Degree Name

Doctor of Philosophy (Clinical Psychology)


School of Psychology - Faculty of Health & Behavioural Sciences


Historically, personality and psychopathology have been viewed as conceptually distinct, but recently there have been calls for integrative models. Similarly, the traditional view of mental disorders has been that they are qualitatively different to normal mental states. However, this view has recently changed with a consensus starting to emerge that emotional wellbeing and psychopathology are on a continuum. In particular, the tripartite model of Clarke and Watson (1994) has been influential in understanding the links between affect and psychopathology, proposing that high negative affectivity is related to both anxiety and depression, and low positive affectivity only to depression. Longitudinal research over multiple time points is needed in order to clarify the above relationships and their trajectories over time, as well as to address the nature of developmental change and stability.

Despite this, there is little research available on the link between emotional wellbeing—particularly specific emotional states such as sadness—and mental health over time. In addition, many personality variables have been studied in relation to mental health that have not had the same attention in the realm of emotional wellbeing. This thesis examines one such group of variables and their relationship to emotional wellbeing.

Appraisal theories suggest a link between emotional states and the perceptions of events, and the variables included in this research come from this tradition. The phrase ‘positive thinking’ is used in this thesis to refer to cognitive styles that involve positive appraisals of the self, the world, or the future. The specific constructs studied provide a mix of two well-established and widely studied variables (self-esteem and explanatory style) and one newer and less studied variable (trait hope).

Study 1 examined the cross-sectional relationship between the three positive thinking variables and four emotional states (fear, sadness, hostility, and joviality) among 785 Year 7 students. The results of the confirmatory factor analysis suggest that the three positive thinking variables are distinct, as do the different patterns of relationships between the positive thinking variables and the emotional states.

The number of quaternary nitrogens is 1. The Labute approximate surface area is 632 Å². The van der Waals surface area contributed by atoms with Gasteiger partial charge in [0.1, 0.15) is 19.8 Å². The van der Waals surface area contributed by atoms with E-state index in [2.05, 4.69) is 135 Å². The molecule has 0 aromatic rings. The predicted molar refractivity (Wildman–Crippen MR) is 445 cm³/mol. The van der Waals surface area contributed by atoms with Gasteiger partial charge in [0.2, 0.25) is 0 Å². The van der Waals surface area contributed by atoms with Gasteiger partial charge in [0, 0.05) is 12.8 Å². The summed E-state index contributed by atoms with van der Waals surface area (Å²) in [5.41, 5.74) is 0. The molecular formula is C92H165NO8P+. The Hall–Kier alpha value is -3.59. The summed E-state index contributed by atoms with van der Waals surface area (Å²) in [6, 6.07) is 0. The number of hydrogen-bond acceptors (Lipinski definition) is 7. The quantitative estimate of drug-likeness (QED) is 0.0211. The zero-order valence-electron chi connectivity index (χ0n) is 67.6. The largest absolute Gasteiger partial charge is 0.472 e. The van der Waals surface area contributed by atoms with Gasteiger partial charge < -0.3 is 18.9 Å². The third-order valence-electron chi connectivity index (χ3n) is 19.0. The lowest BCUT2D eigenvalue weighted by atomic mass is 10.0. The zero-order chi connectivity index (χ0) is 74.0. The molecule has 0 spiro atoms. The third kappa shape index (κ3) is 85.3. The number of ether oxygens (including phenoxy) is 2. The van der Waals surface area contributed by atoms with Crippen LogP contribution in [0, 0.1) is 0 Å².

Study 2 included 660 of the same students one year later in order to examine the longitudinal relationship between the positive thinking variables and emotional wellbeing. When all three positive thinking variables were included in the structural equation models, there were unique effects for each variable. Specifically, high self-esteem predicted lower fear and sadness, high trait hope predicted increased joviality, and positive explanatory style predicted lower hostility one year later. The positive thinking variables showed moderate stability over time, broadly consistent with prior research.

Overall, the results of this thesis indicate that self-esteem, explanatory style, and trait hope have important and unique effects on emotional wellbeing in early adolescence. These findings have implications for clinical practice, particularly for prevention and early interventions programs for anxiety and depression. The reasons for the specific relationships found in this thesis remain unclear, and further development of the theoretical and research base in this area would be worthwhile.

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Unless otherwise indicated, the views expressed in this thesis are those of the author and do not necessarily represent the views of the University of Wollongong.